Even if the government of South Sudan were to be a democratically elected government, the fact that it had become undemocratic and totalitarian engaged in ethnic cleansing of its own people, it must be removed by all means available to save lives and enable an establishment of a just humane government. This is what the literature says as well as the practice in relation to intervention. For instance, the cases referred to above demonstrates this fact.

IGAD whether by design or ignorance failed to adopt the right moral principle in its intervention in South Sudan. But all is not lost, especially now that both president Kiir and Riek Machar are making an effort to resolve matters. For a start IGAD should review its stance and adopt the right moral position. It should not listen to agents of the government of South Sudan without properly checking their stories out. For instance, IGAD should not listen to honourable Peter Gbandi’s bravado asking for their lie to be believed.  Forceful speak like, “The international community needs to show fairness and come out to accept and condemn attempt to overthrow the legitimate government” should be brushed aside with demands for concrete evidence.

Honourable Gbandi needs to be told firmly that the government of South Sudan is not a democratically elected government and there has not been an attempted coup in the country to condemn. Gbandi and coterie have told so many lies to the extent that they now believe in their own lies. It is up to them to face the reality and accept their abuse of government structures to promote ethnic (Jieng) hegemony.

Secondly, IGAD now has a chance to right the wrong it has done to the people of South Sudan (when it militarily and diplomatically sided with president Kiir, an ethnic cleanser and an abuser of human rights) while pretending that it is a neutral player. IGAD should not think that South Sudanese are blind and can not see through the facade. Through its biasness, IGAD knowingly or unknowingly set back the march of Africa as a continent to a bright democratic future.

If IGAD is to salvage its reputation in the South Sudanese community and the wider African space, it needs to be seen to be fair in its coming mediation role in Addis Ababa.

As for South Sudanese there are two suggestions. The decimal behaviour of IGAD should spur reflection on South Sudanese membership of this body and its application to join the East African Community. Perhaps it is time for South Sudan to step on the brakes to allow proper debate. President Kiir obviously would be happy to continue with the status quo but the future government should thoroughly review South Sudanese membership of these organisations. South Sudan perhaps would be better off adopting policies and stance like Switzerland and Norway in Europe than being a member of institutions deficient of democratic values and commitment to moral justice.

SPLM/A as a party and the ruling party has abused the government and people of South Sudan for three decades. Its governance has never provided any direction or hope for a brighter future. The latest episode of ethnic cleansing is too much to stomach. Neither Kiir nor Riek is competent to run the country. After all they have both been misruling South Sudan since 2005 until July 2013. Together they oversaw unprecedented looting of state resources. Together they oversaw the repression of opinion writers and journalists. Together they oversaw the oppression of South Sudanese people. Their only point of disagreement is on who should manage the “rotten to the core” SPLM/A. Even in their disagreement, the SPLM/A set the country ablaze with tenth of thousands of innocent civilians losing their lives in ethnic cleansing.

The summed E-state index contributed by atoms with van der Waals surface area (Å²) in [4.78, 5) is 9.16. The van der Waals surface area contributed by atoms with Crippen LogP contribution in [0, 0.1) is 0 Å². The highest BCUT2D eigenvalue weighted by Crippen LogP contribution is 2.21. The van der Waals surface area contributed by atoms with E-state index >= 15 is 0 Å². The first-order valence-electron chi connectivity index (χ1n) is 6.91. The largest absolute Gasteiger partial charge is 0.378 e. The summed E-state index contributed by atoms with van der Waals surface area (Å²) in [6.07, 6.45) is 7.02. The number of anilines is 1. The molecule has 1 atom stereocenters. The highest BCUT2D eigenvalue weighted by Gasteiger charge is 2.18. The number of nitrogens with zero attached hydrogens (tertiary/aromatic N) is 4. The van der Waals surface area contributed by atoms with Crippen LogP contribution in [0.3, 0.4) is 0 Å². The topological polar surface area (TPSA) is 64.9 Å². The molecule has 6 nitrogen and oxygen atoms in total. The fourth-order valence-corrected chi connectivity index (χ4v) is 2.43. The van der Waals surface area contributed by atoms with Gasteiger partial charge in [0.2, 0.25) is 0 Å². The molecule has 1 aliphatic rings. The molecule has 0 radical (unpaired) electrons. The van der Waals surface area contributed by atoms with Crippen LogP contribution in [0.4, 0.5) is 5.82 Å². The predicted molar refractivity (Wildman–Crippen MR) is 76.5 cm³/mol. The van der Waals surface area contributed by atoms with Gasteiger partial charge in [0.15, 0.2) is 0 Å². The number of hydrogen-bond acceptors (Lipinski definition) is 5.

What the people of South Sudan need in the coming national dialogue is a transitional government of national unity. Please see, ‘South Sudan Academics Letter to Donald Booth: Resolution to Current Crisis’ Should the national dialogue fail to agree on a transitional government of national unity, then a referendum should be done to determine what the people want in the interim. With all the mess that have happened in South Sudan from 2005 to date, president Kiir and the SPLM have forfeited their right to govern and they should not be allowed to further mismanage the country. President Kiir must go.

In conclusion, SPLM has been allowed to shape the reality of South Sudan based on lies to its liking because the people have not challenged it. The mendacity such as the one invoked by honourable Gbandi here unfortunately has convinced certain quarters in the international community like Uganda to the extent that it received military and diplomatic support to pursue ethnic cleansing. Now they are working hard to amplify this lie to consolidate themselves after the cessation of hostilities agreement to remain in power. 

No! That is unacceptable. South Sudan needs a complete political overhaul. The coming national dialogue should not accept the mendacity of SPLM/A that it is a democratically elected government and therefore it has a mandate to rule until 2015. No, they do not have that mandate. They manufactured that mandate for themselves and because of what they have done to the country they have forfeited their right to rule. What is needed now is a transitional government to shape the future of the country as articulated by Professor Laura Nyantung Beny and Dr Mairi Blacking.

{Truth hurts but it is also liberating]

The author lives in the Republic of South Sudan. He can be reached at [email protected].